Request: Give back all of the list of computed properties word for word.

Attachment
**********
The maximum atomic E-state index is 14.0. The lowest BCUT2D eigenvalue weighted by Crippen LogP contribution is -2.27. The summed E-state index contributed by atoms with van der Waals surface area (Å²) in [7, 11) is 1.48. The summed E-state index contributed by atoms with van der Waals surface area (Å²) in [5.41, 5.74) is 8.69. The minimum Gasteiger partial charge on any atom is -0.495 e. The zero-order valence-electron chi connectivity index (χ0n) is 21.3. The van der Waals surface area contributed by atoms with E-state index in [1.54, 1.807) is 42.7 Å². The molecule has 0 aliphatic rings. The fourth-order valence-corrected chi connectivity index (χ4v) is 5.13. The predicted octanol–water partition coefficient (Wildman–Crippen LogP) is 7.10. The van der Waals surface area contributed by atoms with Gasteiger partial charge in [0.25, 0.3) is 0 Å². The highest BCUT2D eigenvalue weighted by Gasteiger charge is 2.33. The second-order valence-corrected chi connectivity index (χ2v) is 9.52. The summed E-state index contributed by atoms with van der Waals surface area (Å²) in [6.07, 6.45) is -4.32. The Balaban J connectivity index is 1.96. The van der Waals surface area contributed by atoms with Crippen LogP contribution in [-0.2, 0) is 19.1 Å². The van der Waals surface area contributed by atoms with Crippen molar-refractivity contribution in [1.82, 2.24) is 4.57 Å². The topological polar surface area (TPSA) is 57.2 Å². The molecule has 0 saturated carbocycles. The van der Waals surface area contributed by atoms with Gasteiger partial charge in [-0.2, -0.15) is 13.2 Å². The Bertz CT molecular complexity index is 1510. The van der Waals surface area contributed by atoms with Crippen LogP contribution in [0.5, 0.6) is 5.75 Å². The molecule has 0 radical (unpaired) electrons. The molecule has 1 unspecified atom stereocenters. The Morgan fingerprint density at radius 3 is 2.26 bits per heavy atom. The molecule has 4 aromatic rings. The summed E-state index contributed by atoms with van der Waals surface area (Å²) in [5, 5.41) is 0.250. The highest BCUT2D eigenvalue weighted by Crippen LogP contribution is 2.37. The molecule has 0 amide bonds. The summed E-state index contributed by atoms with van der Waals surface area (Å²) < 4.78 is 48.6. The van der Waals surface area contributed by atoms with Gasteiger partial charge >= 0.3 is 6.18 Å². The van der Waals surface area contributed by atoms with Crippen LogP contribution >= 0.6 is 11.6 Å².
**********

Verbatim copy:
The maximum atomic E-state index is 14.0. The lowest BCUT2D eigenvalue weighted by Crippen LogP contribution is -2.27. The summed E-state index contributed by atoms with van der Waals surface area (Å²) in [7, 11) is 1.48. The summed E-state index contributed by atoms with van der Waals surface area (Å²) in [5.41, 5.74) is 8.69. The minimum Gasteiger partial charge on any atom is -0.495 e. The zero-order valence-electron chi connectivity index (χ0n) is 21.3. The van der Waals surface area contributed by atoms with E-state index in [1.54, 1.807) is 42.7 Å². The molecule has 0 aliphatic rings. The fourth-order valence-corrected chi connectivity index (χ4v) is 5.13. The predicted octanol–water partition coefficient (Wildman–Crippen LogP) is 7.10. The van der Waals surface area contributed by atoms with Gasteiger partial charge in [0.25, 0.3) is 0 Å². The highest BCUT2D eigenvalue weighted by Gasteiger charge is 2.33. The second-order valence-corrected chi connectivity index (χ2v) is 9.52. The summed E-state index contributed by atoms with van der Waals surface area (Å²) in [6.07, 6.45) is -4.32. The Balaban J connectivity index is 1.96. The van der Waals surface area contributed by atoms with Crippen LogP contribution in [-0.2, 0) is 19.1 Å². The van der Waals surface area contributed by atoms with Crippen molar-refractivity contribution in [1.82, 2.24) is 4.57 Å². The topological polar surface area (TPSA) is 57.2 Å². The molecule has 0 saturated carbocycles. The van der Waals surface area contributed by atoms with Gasteiger partial charge in [-0.2, -0.15) is 13.2 Å². The Bertz CT molecular complexity index is 1510. The van der Waals surface area contributed by atoms with Crippen LogP contribution in [0.5, 0.6) is 5.75 Å². The molecule has 0 radical (unpaired) electrons. The molecule has 1 unspecified atom stereocenters. The Morgan fingerprint density at radius 3 is 2.26 bits per heavy atom. The molecule has 4 aromatic rings. The summed E-state index contributed by atoms with van der Waals surface area (Å²) in [5, 5.41) is 0.250. The highest BCUT2D eigenvalue weighted by Crippen LogP contribution is 2.37. The molecule has 0 amide bonds. The summed E-state index contributed by atoms with van der Waals surface area (Å²) < 4.78 is 48.6. The van der Waals surface area contributed by atoms with Gasteiger partial charge >= 0.3 is 6.18 Å². The van der Waals surface area contributed by atoms with Crippen LogP contribution >= 0.6 is 11.6 Å².